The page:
Ronan’s Way – a new public walkway in beautiful Glendun

John McAuley ( right) with Brian Gaynor from The Causeway Coast and Glens Heritage Trust at the entrance gate the soon to be opened Ronan's Way which is named in memory of John's son.
John McAuley ( right) with Brian Gaynor from The Causeway Coast and Glens Heritage Trust at the entrance gate the soon to be opened Ronan's Way which is named in memory of John's son.

There has been a centuries old debate in The Glens of Antrim as to which of the Glens is the most beautiful. To be truthful from Glenarm in the south to Glentaise in the north, each glen has its own personality. Some are dramatic and awe inspiring, while others with their subtle, intimate nature, charm you just the same.

Glendun is a glen that has much to offer, open moorland, sheep filled pastures, ancient woodlands and an almost crystal clear river, that has but a slight hint of brown, stained from surrounding peat in the uplands.

A view down Glendun from a grass filled path on  Ronan's Way

A view down Glendun from a grass filled path on Ronan's Way

On a sunny day the river water almost appears golden as she gurgles her way over boulders and what seems like endless gravel flowing to the sea at Cushendun. Indeed, it is the brown hue of the river that gives this glen her name, Glendun or more fully Gleann Abhann Duinne, The Glen of the Brown River.

It is here, about halfway up this glen, in the townland of Sevagh, that the McAuley family have their farm. They have lived in the area for generations; 500 years at least. Their people fought with the McDonnell Chieftains against English attacks and in their struggles with other Gaelic clans.

McAuleys fought in the famous battle of Orra many centuries ago, which saw the defeat of the O’Neills and McQuillans. It also secured the McDonnell dynasty under that greatest of chieftains, Somhairle Buídhe (Sorley Boy). It could be said that the present day Earls of Antrim, the descendants of Sorley, owe the very existence to the McAuleys, amongst other local families.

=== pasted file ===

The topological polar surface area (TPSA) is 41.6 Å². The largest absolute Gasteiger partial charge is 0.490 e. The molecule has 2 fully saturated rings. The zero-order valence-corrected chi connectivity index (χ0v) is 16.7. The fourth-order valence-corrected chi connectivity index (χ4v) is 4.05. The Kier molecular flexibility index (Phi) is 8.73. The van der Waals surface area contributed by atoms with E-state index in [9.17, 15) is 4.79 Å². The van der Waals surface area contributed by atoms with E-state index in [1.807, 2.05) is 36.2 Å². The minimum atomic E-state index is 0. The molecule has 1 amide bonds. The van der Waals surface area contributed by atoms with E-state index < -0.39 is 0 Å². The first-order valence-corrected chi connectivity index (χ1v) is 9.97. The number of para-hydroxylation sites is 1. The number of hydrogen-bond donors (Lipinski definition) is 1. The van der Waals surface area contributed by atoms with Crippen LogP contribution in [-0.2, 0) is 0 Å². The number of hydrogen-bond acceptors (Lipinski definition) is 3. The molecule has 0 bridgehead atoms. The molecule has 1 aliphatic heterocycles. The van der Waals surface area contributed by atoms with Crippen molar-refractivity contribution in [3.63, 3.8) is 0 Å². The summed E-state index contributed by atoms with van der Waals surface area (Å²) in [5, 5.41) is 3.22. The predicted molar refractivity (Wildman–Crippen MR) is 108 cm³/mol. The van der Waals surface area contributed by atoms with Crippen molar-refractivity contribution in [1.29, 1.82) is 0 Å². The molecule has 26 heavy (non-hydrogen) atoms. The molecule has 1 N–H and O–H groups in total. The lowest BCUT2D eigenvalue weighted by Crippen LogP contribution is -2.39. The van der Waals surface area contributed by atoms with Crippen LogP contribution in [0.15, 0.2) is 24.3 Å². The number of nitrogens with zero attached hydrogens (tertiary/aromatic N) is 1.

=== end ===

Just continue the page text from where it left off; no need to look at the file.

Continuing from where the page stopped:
The McAuleys know this place, every turf, tree, rock and stream. It is in their blood. John McAuley and his late son Ronan are like the very river, they belong here, one in the same with the Glen herself.

When the Heart of The Glens Landscape Partnership Scheme wanted to trial a holistic community planning and resilient landscape project here, the McAuley’s were some of the first to respond. Their strength of tradition did not blind them to new possibilities and an evolving community and landscape. After all Ronan, with his wife and daughter, had built their beautiful new home here, just a short walk from his parents’ house. His intent was clear, despite his day job taking him far and wide, Glendun was still home and a place to raise a family and to be with his family.

What impresses me most about the McAuleys is their practicality. This is a beautiful landscape, but it is a real one. This land works, it raises sheep and provides an income. But the McAuley’s also have a place for their neighbours, for people.

In my conversations with them I have been impressed with their outward approach, “This Glen needs more families, people are our life blood” are words I have heard in many of our conversations. It is for this reason they understood the potential benefits of our new scheme.

“It is about bringing life”, John would say. The McAuley’s when hearing how little access local people have to the landscape, were the first to say, “We will open up our land for access, so people can enjoy this place as we do.”

They had already carried out much work on their farm, clearing new paths, not for people, but for access to sheep in the uplands. However, it was a pleasure for them that others might enjoy these tracks and their lands.

Life can be cruel, for as we were about to begin to build the project with them, tragedy struck. Ronan, a young man in his prime - a husband, son and father - tragically died. There is no logic or reason in these things.

It was in this time of great sorrow that the true character of the McAuley’s shone through. John and his family endeavoured to complete the works in honour of Ronan and now the entire community has a place to go that they can all be proud of ‘Ronan’s Way’. I am only sorry I never got to know Ronan like I have others of his kinfolk, for the McAuley’s have been generous and gracious in continuing with this project. This place is beautiful; nature, farming, river and hill live here together, and so now does Ronan’s memory.

On behalf of the many people who will enjoy this place for years to come, thank you to the McAuley family for your generosity.

We would like to also thank the Heritage Lottery Fund who funded this project, Causeway Coast and Glens Borough Council for their support and the rest of our team at The Causeway Coast and Glens Heritage Trust.

Ronan’s way will be opened as an invitation only event on the 12th October. It will be open to the public to enjoy after this date.